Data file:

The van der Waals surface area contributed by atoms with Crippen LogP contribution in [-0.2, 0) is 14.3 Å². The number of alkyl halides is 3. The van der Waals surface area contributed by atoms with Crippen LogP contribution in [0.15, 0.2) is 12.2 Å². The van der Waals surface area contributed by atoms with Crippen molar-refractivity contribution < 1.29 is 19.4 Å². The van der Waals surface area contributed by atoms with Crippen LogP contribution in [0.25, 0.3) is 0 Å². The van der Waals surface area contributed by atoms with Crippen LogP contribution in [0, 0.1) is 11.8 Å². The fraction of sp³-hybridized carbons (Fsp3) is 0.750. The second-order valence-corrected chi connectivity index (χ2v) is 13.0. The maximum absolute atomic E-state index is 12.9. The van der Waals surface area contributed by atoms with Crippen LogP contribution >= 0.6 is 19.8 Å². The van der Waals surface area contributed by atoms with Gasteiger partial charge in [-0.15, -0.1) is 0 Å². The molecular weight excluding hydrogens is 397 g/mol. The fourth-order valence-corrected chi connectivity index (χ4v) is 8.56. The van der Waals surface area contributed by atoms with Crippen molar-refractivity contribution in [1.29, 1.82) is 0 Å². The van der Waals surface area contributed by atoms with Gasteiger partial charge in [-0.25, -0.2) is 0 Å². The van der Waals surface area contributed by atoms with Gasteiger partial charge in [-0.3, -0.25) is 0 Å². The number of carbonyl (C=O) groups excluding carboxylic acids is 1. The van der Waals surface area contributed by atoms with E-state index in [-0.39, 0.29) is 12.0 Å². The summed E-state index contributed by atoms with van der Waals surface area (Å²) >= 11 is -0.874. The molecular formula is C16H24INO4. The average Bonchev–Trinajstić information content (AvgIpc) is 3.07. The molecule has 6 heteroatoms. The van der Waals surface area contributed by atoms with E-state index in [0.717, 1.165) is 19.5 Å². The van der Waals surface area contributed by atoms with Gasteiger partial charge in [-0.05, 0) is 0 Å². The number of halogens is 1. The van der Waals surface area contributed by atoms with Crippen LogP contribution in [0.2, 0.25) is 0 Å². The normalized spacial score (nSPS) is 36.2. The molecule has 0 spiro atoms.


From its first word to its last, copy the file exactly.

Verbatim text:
The van der Waals surface area contributed by atoms with Crippen LogP contribution in [-0.2, 0) is 14.3 Å². The number of alkyl halides is 3. The van der Waals surface area contributed by atoms with Crippen LogP contribution in [0.15, 0.2) is 12.2 Å². The van der Waals surface area contributed by atoms with Crippen molar-refractivity contribution < 1.29 is 19.4 Å². The van der Waals surface area contributed by atoms with Crippen LogP contribution in [0.25, 0.3) is 0 Å². The van der Waals surface area contributed by atoms with Crippen LogP contribution in [0, 0.1) is 11.8 Å². The fraction of sp³-hybridized carbons (Fsp3) is 0.750. The second-order valence-corrected chi connectivity index (χ2v) is 13.0. The maximum absolute atomic E-state index is 12.9. The van der Waals surface area contributed by atoms with Crippen LogP contribution >= 0.6 is 19.8 Å². The van der Waals surface area contributed by atoms with Gasteiger partial charge in [-0.15, -0.1) is 0 Å². The molecular weight excluding hydrogens is 397 g/mol. The fourth-order valence-corrected chi connectivity index (χ4v) is 8.56. The van der Waals surface area contributed by atoms with Crippen molar-refractivity contribution in [1.29, 1.82) is 0 Å². The van der Waals surface area contributed by atoms with Gasteiger partial charge in [-0.25, -0.2) is 0 Å². The van der Waals surface area contributed by atoms with Gasteiger partial charge in [-0.3, -0.25) is 0 Å². The number of carbonyl (C=O) groups excluding carboxylic acids is 1. The van der Waals surface area contributed by atoms with E-state index in [-0.39, 0.29) is 12.0 Å². The summed E-state index contributed by atoms with van der Waals surface area (Å²) >= 11 is -0.874. The molecular formula is C16H24INO4. The average Bonchev–Trinajstić information content (AvgIpc) is 3.07. The molecule has 6 heteroatoms. The van der Waals surface area contributed by atoms with E-state index in [0.717, 1.165) is 19.5 Å². The van der Waals surface area contributed by atoms with Gasteiger partial charge in [-0.05, 0) is 0 Å². The number of halogens is 1. The van der Waals surface area contributed by atoms with Crippen LogP contribution in [0.2, 0.25) is 0 Å². The normalized spacial score (nSPS) is 36.2. The molecule has 0 spiro atoms.